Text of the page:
A model-dependent approach to the non-relativistic Lamb shift

  • J. F. Diaz-ValdesEmail author
  • S. A. Bruce
Regular Article


The precise observation of the Lamb shift, between the \(2s_{1/2}\) and \(2p_{1/2}\) levels in hydrogen, was a genuine motivation for the development of modern quantum electrodynamics. According to Dirac theory, the \(2s_{1/2}\) and \(2p_{1/2}\) levels should have equal energies. However, “radiative corrections” due to the interaction between the atomic electron and the vacuum, shift the \(2s_{1/2}\) level higher in energy by around \(4.37493\times 10^{-6}\) eV or \( 2\pi\hbar\times 1057.85\) MHz relative to the \(2p_{1/2}\) level. The measurement of Lamb and Retherford provided the stimulus for renormalization theory which has been so successful in handling troublesome divergences. The Lamb shift is still a central theme in atomic physics. W.E. Lamb was the first to see that this tiny shift, so elusive and hard to measure, would clarify in a fundamental way our thinking about particles and fields. In this article, the Lamb shift for the 2s energy level in hydrogen is assessed for three different electron models by using the variational principle. It is then verified that this shift arises mostly from the interaction of a bound electron with the zero-point fluctuations of the free electromagnetic field (Welton’s interpretation). We briefly comment on the construct validity of the proposed electron models.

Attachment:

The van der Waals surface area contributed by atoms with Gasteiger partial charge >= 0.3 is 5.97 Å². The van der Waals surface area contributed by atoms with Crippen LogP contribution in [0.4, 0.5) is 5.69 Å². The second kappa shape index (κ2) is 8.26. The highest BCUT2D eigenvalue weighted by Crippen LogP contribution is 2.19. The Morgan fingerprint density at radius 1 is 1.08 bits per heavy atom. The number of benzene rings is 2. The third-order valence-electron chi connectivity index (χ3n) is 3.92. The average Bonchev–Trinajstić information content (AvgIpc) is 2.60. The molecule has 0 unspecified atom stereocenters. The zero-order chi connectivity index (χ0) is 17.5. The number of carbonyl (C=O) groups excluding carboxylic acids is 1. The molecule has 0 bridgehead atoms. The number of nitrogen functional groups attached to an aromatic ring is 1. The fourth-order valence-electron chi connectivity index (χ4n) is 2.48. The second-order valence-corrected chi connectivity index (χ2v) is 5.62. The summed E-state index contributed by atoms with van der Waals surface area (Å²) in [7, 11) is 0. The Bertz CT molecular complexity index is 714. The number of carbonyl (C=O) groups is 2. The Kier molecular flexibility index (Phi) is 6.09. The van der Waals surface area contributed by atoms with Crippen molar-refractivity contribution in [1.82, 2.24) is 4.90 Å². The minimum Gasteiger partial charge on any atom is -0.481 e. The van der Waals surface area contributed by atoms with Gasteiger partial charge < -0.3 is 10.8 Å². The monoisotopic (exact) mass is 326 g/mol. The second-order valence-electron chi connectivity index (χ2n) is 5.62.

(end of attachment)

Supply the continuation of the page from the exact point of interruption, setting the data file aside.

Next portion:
1. 1.
    J.J. Sakurai Advanced Quantum Mechanics (The Benjamin/Cummings Publishing Company, Inc., 1984)Google Scholar
  2. 2.
    W.E. Lamb jr., R.C. Retherford, Phys. Rev. 72, 241 (1947)ADSCrossRefGoogle Scholar
  3. 3.
    G.W.F. Drake, Adv. At. Mol. Phys. 18, 399 (1982)ADSCrossRefGoogle Scholar
  4. 4.
    P. Burikham, K. Cheamsawat, T. Harko, M.J. Lake, Eur. Phys. J. C 76, 106 (2016)ADSCrossRefGoogle Scholar
  5. 5.
    C.G. Böhmer, T. Harko, Found. Phys. 38, 216 (2008)ADSCrossRefGoogle Scholar
  6. 6.
    J.F. Diaz-Valdes, S.A. Bruce, Eur. Phys. J. Plus 132, 138 (2017)CrossRefGoogle Scholar
  7. 7.
    Steven Weinberg, arXiv:0903.0568Google Scholar
  8. 8.
    T.A. Welton, Phys. Rev. 74, 1167 (1948)ADSCrossRefGoogle Scholar
  9. 9.
    Marlan O. Scully, M. Suhail Zubairy, Quantum Optics (Cambridge University Press, Cambridge UK, 1997) pp. 13--16Google Scholar
  10. 10.
    J.D. Bjorken, S.D. Drell, Relativistic Quantum Mechanics (McGraw-Hill, Inc., New York, 1964) pp. 59--60Google Scholar
  11. 11.
    D.J. Gross, Lectures on Quantum Field Theory, unpublished (1995)Google Scholar
  12. 12.
    L.I. Schiff, Quantum Mechanics (McGraw-Hill, Inc., New York, 1968)Google Scholar
  13. 13.
    David J. Griffiths, Introduction to Quantum Mechanics (Prentice Hall, Inc., New Jersey, 1995)Google Scholar
  14. 14.
    W. Greiner, Quantum Mechanics: An Introduction (Springer-Verlag, Berlin, 1994)Google Scholar
  15. 15.
    H.A. Bethe, Phys. Rev. 72, 339 (1947) (See Bethe’s treatment of the Lamb shift in ref. SAADSCrossRefGoogle Scholar

Copyright information

© Società Italiana di Fisica and Springer-Verlag GmbH Germany, part of Springer Nature 2018

Authors and Affiliations

  1. 1.Universidad de ConcepcionDepartamento de FisicaConcepcionChile
  2. 2.Universidad de Los AndesFacultad de Ingeniería y Ciencias AplicadasSantiagoChile

Personalised recommendations